Social media can be dangerous to your career if not used wisely. We know it, employers know it – hell, even Mark Zuckerberg acknowledges it. Every day, we hear stories of people fired, people hired and people’s lives ruined because of a stupid tweet or thoughtless comment.
The problem is, the things a person shares online quickly become their personal brand – and this includes the bad as well as the good.
It’s a widely cited fact that most prospective employers Google candidates before taking their job applications to interview. But what are the red flags that scupper a hire? What are the cardinal sins of online etiquette? In short, what status updates will get you fired before you’re even hired?
A bad reference
On the web, everyone can hear you scream. In fact they can hear you scream forever and ever, down the digital ages. With tools like the Way-Back Machine allowing you to look at previous iterations of any internet site, plus the ubiquity of the phone screenshot function, literally everything online is recorded for posterity somewhere.
Thus, while Facebook might be a good way to keep all your drunken photos in one place, it also acts as a fantastic referencing system. According to Career Builder, the top no-nos online are inappropriate photos, drug references and discriminatory language. And you will be judged on your past online activity – because why should a recruiter go the trouble of contacting previous employers when they can just Google a candidate’s name?
Tempted to sign off for good? Unfortunately, the reference analogy goes further: if employers Google a candidate and find nothing – no Facebook, no Twitter, no LinkedIn – they are given just as much cause for doubt as otherwise. These days, it looks more suspicious not to be on social media than to misuse it.
Are you an over-sharer? ‘TMI’ – or ‘too much information’ – isn’t just a concern for teenage girls. Businesses are looking for employees who can separate the personal from the professional, both in the workplace and online. If your Twitter feed catalogues the entire daily grind of your previous role – or, worse, shares information that should be limited to a professional context – then you could be in hot water where both prospective and current employers are concerned.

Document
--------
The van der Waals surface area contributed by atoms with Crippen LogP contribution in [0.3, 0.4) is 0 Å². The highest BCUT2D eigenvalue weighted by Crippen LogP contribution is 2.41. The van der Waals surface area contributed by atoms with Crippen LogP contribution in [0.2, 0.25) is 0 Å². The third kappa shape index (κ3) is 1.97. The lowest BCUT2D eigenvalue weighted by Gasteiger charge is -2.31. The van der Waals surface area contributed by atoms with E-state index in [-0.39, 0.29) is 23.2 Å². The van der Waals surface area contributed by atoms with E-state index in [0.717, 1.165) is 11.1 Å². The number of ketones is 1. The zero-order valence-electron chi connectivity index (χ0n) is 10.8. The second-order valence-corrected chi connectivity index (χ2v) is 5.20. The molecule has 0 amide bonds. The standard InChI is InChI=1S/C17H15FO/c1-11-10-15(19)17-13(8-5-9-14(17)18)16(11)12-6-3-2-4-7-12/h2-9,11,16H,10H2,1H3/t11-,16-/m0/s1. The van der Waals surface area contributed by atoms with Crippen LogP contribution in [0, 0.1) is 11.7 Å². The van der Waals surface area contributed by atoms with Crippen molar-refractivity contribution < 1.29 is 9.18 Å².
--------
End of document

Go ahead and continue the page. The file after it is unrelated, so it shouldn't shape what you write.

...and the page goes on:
Another issue to watch out for is volume of online interactions. If someone posts three, four, five updates a day, it’s easy for a hiring manager to question whether they should be working instead. To ensure you turn off no future employers, keep your social media to a maximum of a couple of posts a day and confine yourself to personal topics only.
Critical remarks or personal attacks are par for the course on social media platforms. But did you know that such insults can count as defamation? Whether a post is public or confined to a small group, a Facebook or Twitter update is deemed ‘published’ by a court of law. And published slander is defamatory; you could easily be sued.
Although it’s unlikely that anyone you provoke online will initiate genuine legal action against you, it’s not a good idea to taunt the beast. And do we really need to go through the reasons why patent racism, sexism or otherwise discriminatory remarks won’t boost your job prospects?
Companies that see you bandying insults online will be all too wary of turning that ire against themselves. Don’t give them a reason to fear you. Keep things clean.
“U beta wotch ur speling,” said nobody ever. But spelling is a big deal, and not just on your resume. A recent YouGov survey of business decision makers revealed that a whopping 56% would reconsider a hire who employed bad grammar and/or spelling on social media.
The simple truth is that bad spelling makes you look at best lazy, at worst stupid. If you can’t be bothered to spell check your tweets, don’t put them out there. And that’s the harsh truth: on the web, you’re judged solely by what you choose to put out there. If that output is lacking, then no number of firm handshakes can help you.
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